Tacoma, WA asked in Real Estate Law, Land Use & Zoning and Landlord - Tenant for Oregon

Q: Is it legal for 3 seperate dwellings to share an address and single family mailbox, or for 2 to share a gas meter?

I rent what used to be the garage of the main dwelling at my address. The gas company considers it the "shop" address, but its a 2 br house. There is also a shop behind my house that has been converted into a one bedroom bungalo. Three seperate dwellings but one mailbox, intended for a single family dwelling. The house in back is on our gas meter, however that is the only utility that knows or recognizes there is more than one residential dwelling on the property. We dont even have phone or cable outlets in the walls. Is there a limit to how many seperate dwellings can be the same address?

1 Lawyer Answer
Gregory L Abbott
Gregory L Abbott
  • Landlord Tenant Lawyer
  • Portland, OR
  • Licensed in Oregon

A: Given that a landlord is not legally required to provide any mailbox, you likely have no claim regarding sharing it. If you prefer, simply get a P.O. Box or private mailbox at one of the many places offering such options. The gas meter may be a different deal however. It depends upon what your written lease agreement says about it and how it may be billed. There are numerous requirements regarding shared utilities, the proper billing for them, and the information your landlord is obligated to provide you regarding any billing that he charges or re-bills to tenants for utilities. If you think you may have some violations of that, review it all with a local landlord-tenant attorney. If they think you have a landlord violation, it may be worth a month's rent, plus your court costs and attorney's fees to you.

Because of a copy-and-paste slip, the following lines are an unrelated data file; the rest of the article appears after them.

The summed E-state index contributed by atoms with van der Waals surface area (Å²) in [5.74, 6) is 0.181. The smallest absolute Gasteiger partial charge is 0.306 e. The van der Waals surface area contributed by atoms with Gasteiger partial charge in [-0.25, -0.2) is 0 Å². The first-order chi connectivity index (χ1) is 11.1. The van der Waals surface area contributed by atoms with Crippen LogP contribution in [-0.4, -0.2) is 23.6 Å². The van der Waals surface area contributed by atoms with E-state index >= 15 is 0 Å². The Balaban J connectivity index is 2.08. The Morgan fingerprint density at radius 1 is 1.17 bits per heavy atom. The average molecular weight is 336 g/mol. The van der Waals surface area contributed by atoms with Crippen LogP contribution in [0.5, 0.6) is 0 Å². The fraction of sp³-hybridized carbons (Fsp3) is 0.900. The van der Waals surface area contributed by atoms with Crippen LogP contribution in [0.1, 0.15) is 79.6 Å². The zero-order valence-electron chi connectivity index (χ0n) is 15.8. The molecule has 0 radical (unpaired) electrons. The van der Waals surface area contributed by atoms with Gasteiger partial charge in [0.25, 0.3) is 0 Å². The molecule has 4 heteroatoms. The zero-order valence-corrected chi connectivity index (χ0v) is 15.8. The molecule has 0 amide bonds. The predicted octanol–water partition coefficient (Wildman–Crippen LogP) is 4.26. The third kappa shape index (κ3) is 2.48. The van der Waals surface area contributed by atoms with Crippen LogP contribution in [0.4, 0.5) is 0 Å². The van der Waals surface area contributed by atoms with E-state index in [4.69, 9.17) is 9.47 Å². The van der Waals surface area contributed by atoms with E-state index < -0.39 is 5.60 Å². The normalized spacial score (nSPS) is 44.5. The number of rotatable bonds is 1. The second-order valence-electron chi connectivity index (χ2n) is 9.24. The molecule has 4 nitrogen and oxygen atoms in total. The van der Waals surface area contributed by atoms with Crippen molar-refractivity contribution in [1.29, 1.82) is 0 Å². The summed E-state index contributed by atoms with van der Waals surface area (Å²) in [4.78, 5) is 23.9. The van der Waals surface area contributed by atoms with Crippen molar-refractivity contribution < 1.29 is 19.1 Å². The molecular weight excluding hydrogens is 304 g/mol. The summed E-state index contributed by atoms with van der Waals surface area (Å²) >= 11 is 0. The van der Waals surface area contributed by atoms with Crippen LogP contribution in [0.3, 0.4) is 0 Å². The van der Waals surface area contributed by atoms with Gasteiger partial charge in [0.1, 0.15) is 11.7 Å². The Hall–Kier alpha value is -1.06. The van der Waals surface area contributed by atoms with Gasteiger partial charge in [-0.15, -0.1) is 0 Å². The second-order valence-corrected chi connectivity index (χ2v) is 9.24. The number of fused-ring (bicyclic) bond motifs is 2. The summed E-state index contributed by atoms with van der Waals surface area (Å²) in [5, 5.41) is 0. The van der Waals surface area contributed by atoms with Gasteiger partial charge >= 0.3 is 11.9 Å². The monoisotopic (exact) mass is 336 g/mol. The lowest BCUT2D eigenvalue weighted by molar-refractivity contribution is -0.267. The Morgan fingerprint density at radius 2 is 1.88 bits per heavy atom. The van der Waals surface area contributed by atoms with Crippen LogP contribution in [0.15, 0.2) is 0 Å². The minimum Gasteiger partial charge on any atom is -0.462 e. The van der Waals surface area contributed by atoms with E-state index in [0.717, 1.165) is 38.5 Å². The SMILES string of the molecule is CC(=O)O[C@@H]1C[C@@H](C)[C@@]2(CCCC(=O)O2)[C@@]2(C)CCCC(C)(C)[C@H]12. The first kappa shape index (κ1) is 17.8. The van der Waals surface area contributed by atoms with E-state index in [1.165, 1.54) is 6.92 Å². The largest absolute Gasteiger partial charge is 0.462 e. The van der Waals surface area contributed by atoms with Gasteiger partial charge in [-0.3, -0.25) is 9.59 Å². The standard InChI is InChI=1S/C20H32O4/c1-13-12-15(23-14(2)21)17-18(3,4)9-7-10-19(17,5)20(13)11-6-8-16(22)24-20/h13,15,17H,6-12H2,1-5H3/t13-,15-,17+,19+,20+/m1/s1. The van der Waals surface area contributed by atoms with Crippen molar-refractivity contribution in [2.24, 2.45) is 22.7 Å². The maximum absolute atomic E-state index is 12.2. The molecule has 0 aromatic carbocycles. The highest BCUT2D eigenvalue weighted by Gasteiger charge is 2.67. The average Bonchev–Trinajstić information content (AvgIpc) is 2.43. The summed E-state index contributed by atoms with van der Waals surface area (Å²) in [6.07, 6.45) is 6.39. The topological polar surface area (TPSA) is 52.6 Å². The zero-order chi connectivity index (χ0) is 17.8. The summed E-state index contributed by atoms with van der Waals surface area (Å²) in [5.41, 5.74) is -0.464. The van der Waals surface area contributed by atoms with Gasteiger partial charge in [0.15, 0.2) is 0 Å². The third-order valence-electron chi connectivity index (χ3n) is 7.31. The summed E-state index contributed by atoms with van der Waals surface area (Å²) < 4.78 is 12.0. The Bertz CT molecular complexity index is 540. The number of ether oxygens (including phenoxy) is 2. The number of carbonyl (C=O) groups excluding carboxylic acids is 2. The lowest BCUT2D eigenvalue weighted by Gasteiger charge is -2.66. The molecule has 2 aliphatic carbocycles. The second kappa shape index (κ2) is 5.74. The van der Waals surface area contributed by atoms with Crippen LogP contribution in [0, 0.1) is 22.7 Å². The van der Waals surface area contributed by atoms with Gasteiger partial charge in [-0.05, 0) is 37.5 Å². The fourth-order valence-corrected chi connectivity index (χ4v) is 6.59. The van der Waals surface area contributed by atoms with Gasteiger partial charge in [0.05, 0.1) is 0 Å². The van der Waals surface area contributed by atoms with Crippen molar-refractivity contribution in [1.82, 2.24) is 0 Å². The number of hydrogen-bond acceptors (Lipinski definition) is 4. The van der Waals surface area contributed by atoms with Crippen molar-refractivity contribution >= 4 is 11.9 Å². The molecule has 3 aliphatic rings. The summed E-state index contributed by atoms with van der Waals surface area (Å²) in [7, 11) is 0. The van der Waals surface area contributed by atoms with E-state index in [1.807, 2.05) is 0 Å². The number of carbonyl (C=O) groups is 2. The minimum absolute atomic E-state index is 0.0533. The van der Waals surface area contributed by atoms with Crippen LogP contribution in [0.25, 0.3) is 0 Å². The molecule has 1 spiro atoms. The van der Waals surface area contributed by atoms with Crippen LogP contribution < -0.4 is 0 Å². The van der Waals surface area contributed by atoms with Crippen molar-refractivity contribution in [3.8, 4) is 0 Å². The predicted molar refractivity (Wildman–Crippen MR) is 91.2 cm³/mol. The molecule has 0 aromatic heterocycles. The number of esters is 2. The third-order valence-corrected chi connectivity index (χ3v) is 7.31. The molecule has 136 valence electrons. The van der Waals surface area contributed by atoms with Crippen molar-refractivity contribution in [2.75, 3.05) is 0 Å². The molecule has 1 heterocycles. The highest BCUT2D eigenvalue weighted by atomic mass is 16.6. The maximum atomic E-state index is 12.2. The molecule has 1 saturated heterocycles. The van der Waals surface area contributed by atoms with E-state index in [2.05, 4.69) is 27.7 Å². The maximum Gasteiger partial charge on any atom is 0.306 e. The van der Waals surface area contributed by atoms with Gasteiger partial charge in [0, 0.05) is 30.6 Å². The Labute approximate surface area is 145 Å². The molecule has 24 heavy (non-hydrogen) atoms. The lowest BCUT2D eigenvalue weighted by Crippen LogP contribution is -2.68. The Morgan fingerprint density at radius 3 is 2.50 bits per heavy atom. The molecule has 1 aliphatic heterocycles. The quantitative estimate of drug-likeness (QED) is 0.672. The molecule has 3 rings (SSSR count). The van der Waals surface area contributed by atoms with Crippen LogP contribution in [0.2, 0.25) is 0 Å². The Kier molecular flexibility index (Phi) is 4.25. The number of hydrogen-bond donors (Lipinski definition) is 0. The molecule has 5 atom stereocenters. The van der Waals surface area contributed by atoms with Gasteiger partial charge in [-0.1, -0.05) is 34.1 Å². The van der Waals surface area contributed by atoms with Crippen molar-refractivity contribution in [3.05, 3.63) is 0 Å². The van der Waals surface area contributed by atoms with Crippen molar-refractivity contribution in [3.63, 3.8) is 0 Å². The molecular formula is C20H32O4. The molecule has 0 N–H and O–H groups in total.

Justia Ask a Lawyer is a forum for consumers to get answers to basic legal questions. Any information sent through Justia Ask a Lawyer is not secure and is done so on a non-confidential basis only.

The use of this website to ask questions or receive answers does not create an attorney–client relationship between you and Justia, or between you and any attorney who receives your information or responds to your questions, nor is it intended to create such a relationship. Additionally, no responses on this forum constitute legal advice, which must be tailored to the specific circumstances of each case. You should not act upon information provided in Justia Ask a Lawyer without seeking professional counsel from an attorney admitted or authorized to practice in your jurisdiction. Justia assumes no responsibility to any person who relies on information contained on or received through this site and disclaims all liability in respect to such information.

Justia cannot guarantee that the information on this website (including any legal information provided by an attorney through this service) is accurate, complete, or up-to-date. While we intend to make every attempt to keep the information on this site current, the owners of and contributors to this site make no claims, promises or guarantees about the accuracy, completeness or adequacy of the information contained in or linked to from this site.